It is difficult to mobilize fishermen to set up binding management measures if there are no economic benefits, or worse, if the proper management of the stock leads to a collapse in prices. Ecolabels do not in the least guarantee fair prices. We must, therefore, change our view of the crisis, with its focus only on the resource, to include a broader, more inclusive vision that encompasses a wider set of issues.

In contrast to the liberal approach of Damanaki and all the supporters of the “tragedy of the commons, Elinor Ostrom proposes to strengthen the self-organization of fishing communities. For her, this self organization is the best way to manage resources in a complex and uncertain environment. She does not claim this approach could be applied everywhere, nor that it guarantees success, but it summarizes the results of her research work, defining seven principles for strong institutions able to manage common resources, plus an eighth one for more complex cases.

Community-based management

The relevance of this approach is confirmed by various studies on community-based management in fisheries. In 1995, Evelyn Pinkerton and Martin Weinstein published a study on examples of good management by communities. More recently, the journal Nature published the results of a survey of 130 fisheries in 44 countries. In 65 per cent of the cases studied, community based management is efficient, and in 40 per cent, very effective. These studies cover all types of fisheries. One of the co-authors, Ray Hilborn, had previously shown, in another study in 2009, that the process of improvement of fisheries management and fishing practices was being undertaken across the globe.

All these recent investigations contradict the doom announced by many scientists and NGOs that rely on local examples or previous situations that have changed, so as to promote their objectives and their ideas about the inability of fishermen to manage the resources.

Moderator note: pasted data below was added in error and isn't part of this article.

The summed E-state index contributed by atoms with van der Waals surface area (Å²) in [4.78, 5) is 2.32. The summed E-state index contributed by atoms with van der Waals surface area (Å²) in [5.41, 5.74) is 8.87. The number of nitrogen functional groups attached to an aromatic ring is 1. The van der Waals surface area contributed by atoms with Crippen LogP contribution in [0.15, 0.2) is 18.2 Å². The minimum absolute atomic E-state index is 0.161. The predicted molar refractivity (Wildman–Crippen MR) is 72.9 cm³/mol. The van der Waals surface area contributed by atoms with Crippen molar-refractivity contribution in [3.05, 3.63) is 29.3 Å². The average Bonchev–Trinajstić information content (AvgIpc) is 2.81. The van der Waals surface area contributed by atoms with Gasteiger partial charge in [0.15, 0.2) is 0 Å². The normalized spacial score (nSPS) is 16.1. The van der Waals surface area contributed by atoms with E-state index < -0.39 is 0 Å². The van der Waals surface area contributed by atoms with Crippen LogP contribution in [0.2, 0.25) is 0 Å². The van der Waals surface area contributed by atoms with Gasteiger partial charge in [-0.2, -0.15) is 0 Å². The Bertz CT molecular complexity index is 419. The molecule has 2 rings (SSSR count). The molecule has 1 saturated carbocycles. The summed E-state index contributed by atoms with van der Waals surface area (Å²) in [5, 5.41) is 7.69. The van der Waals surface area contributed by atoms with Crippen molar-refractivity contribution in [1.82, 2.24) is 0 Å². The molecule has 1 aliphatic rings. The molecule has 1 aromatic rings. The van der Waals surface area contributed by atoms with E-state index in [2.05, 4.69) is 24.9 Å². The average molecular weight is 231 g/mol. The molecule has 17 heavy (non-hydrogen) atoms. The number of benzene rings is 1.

In the management systems implemented in Francesuch as the Mediterranean prud’hommies, the scallop fishery of the Bay of Saint Brieuc, the anchovy fishery in the Bay of Biscay and the langoustine fishery in the same gulfone can easily recognize the eight principles developed by Elinor Ostrom for institutions that manage common resources. They show that we can implement such systems in times of crisis, for all types of fisheries, even in a very conflicting context. At the end of the 1960s, with the first signs of exhaustion of resources in the Bay of Biscay, some fishermen, with the help of scientists, had already proposed measures such as setting up a no-take zone. For lack of cohesion and sufficient consensus, the project was abandoned and external decisions were imposed on the fishermen, without any involvement on their part.

They reacted in a context of serious crisis when they proposed to engage in a process towards selectivity. The situations of crises are favourable to the emergence of solutions initiated by the fishermen themselves, but need catalysts and facilitators. The steps are not always successful, but if the collective dynamic is preserved and sustained, new solutions may emerge. These processes may be slow, chaotic and often require time and strong mobilization. We should also remember that it is the fishermen themselves who supported the project of the Iroise Marine Park and that the process has lasted for 20 years.

In the Mediterranean, the fishermen have set up no-take zones, but they were not heard when the Ministry of the Environment imposed on them an immense coastal reserve that takes away from them fishing areas that are essential to their activity.

In France, in Europe and all over the world, there are many examples of good practices and positive changes initiated by fishing communities themselves. By relying on these initiatives and by acknowledging their capacity to analyze the situations, we can hope to build sustainable fisheries.

It is also up to consumers to support these efforts, rather than follow the guides and edicts of NGOs that mainly benefit supermarket groups. We must learn again from fishermen. While mistakes have clearly been made, their capacity to modify their practices should be recognized. The history of fisheries is a history of repeated crises to which fishermen have proved capable of finding answers.

Today, with powerful technology, errors lead more quickly to disasters, but there are still possibilities to react as long as pollution has not destroyed the capacities of plankton production, even if the ecosystem that is rebuilt is not exactly the same as it was in the past. The sea, like land, is a territory exploited and transformed by human activity. There is no simple answer, readymade, universal or absolute in time.

Elinor Ostrom and Anil Agarwal, in two different worlds, drawing on various examples of common resources, have reached the same conclusions that totally contradict the proposals of Maria Damanaki. It’s up to us to take advantage of this.

For more
Reform of the Common Fisheries Policy
Sustainable Development and the Tragedy of the Commons
Digital Library of the Commons